Charlotte County Transit Plao expenses for transit service in Charlotte County, if there had been fixed-route transit service during that time. As can be seen in Table 5-3, multiplying the peer group's average passenger trips per capita (10.56) by Charlotte County's SeJVice area population yields a projected 707,868 passenger trips, had Charlotte County provided seJVice during FY 1993. (The number of passenger trips per capita for the four peers ranged from 3.4 (625,897 trips) for Manatee County to 27.1 (1,359,537 trips) for Albany.) By way of comparison, Charlotte County's CTC coordinated I 08,861 paratransit trips during FY 1993. Similarly, multiplying the peer group's average revenue miles per capita (5.25) by Charlotte County's population yields a projected 351,923 revenue miles, had Charlotte County provided fixed-route SeJVice in FY 1993. (The revenue miles per capita for the four peers ranged from 2.9 (533,693 revenue miles) for Manatee County to 8.0 (403,026 revenue miles) for Albany.) Finally, multiplying the peer group's average operating expenses per capita ($13.67) by Charlotte County's population yields a projected operating expense of$916,341, had Charlotte County provided fixed-route seJVice in FY 1993. (The operating expense per capita ranged from $8.57 ($1, 556,944 operating expense) for Manatee County to $20.48 ($1,694,500 operating expense) for Beaumont. Census Block Group Analysis CUTR used the census block group (CBG) data from the 1990 Census for this demand estimation method. Data on characteristics that are highly correlated with a person's or a household's transit dependence was analyzed for each census block group within Charlotte County. The demographic characteristics that were chosen to indicate transit dependence include the percentage in each census block group of persons 60 years or older, households with an annual income below $10,000, and households without access to a vehicle. (CBGs with persons younger than 18 also may be used, but were not included in this analysis because of the small number of persons represented in this group.) The ftrst step in identifYing the census block groups that have persons or households with the greatest propensity for transit use is to calculate the percent distributions of the three demographic characteristics for each census block group This process resulted in a table of Demand Estimat i on and Nttds ASSfSSmeot s-7 May 13,1996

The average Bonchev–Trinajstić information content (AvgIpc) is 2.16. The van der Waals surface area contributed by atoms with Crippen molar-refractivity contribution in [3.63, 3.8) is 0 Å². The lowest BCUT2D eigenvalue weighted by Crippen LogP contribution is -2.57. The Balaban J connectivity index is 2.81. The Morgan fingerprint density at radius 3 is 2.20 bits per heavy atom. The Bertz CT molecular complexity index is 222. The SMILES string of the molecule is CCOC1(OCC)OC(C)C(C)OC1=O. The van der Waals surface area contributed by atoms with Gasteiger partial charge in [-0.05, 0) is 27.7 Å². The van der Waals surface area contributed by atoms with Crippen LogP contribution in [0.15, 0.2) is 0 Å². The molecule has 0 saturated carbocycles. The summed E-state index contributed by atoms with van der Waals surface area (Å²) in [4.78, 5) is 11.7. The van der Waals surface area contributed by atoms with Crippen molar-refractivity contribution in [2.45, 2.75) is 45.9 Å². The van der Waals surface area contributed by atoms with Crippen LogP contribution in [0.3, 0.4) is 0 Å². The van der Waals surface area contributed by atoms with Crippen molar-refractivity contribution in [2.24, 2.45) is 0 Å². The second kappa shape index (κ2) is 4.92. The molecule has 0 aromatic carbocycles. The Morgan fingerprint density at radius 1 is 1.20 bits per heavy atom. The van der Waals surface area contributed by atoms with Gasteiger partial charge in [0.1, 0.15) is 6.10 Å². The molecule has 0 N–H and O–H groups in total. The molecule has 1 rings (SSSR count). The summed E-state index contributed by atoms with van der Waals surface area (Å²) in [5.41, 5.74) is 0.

PAGE 138

Charlotte County Transit Development P lan values indicating the percentage of eld e rly persons low-income households and zero-vehicle households for each ofCharlolle County s 71 census block groups. The CBGs were then sorted for each characteristic in descending order of percent distribution so that the CBGs with higher percentages for each characterist i c would appear at the top of their respective ranges Prom the percentage ranges, an average percent value and a standard deviation value were calculated for each characteristic Statistical l y, the standard deviation is considered a measure of distance from the average value Each census block group under each of the thiee characteristics was then assigned a weight dependent on its deviation from the average for that charac t eristic. After weights were assigned to each census block group for each of the three characteristics, a score for each census block group was calculated by summing the three weights for each census block group. An average and standard deviation was then calculated for all of the scores U s ing this information, the census block groups were stratified into primary, secondary, and tertiary dependence on transit, based on how each score deviated from the average. The remaining CBGs show a lower dependence on transit, with individuals who may be dependent on others for th e ir transportation Map 5-1 presents the results of this analy sis. Two census block groups in Mid-County and Punta Gorda indicate a primary dependence on transit; another I I CBGs in Punta Gorda, Mid-County, and South County indicate secondary dependence on transit. Another 24 census block groups have the potential for a tertiary dependence on transit. Although this method does not yield a quantitative estimate of demand it is a useful exercise for predicting areas that are most li k ely to be depende n t on and supportive of fixed-route transit service, and aids in identifying potential routes for ftxed-route service, if deemed appropriate. Citize n I nput and I nterview Results Another means of predicting public transportation use is from citizen input gathered during surveys and public meetings. Results of the citizen telephone survey and interviews with key local officials, which CUT R conducted in the summer of 1995, provided valuable information for determining the demand for public transportation in Charlotte County (Results from the survey and interviews are discussed in more detail in Teclurical Memorandum No. 1.) In the survey in which 405 registered voters of Charlotte County were randomly selected to answer questions about public transportation, 46 percent of respondents stated that they or members of their household would use local bus service i f it were available in Charlotte County. An Demaod Est i mation and Netds Assessment S-8 May 13 1996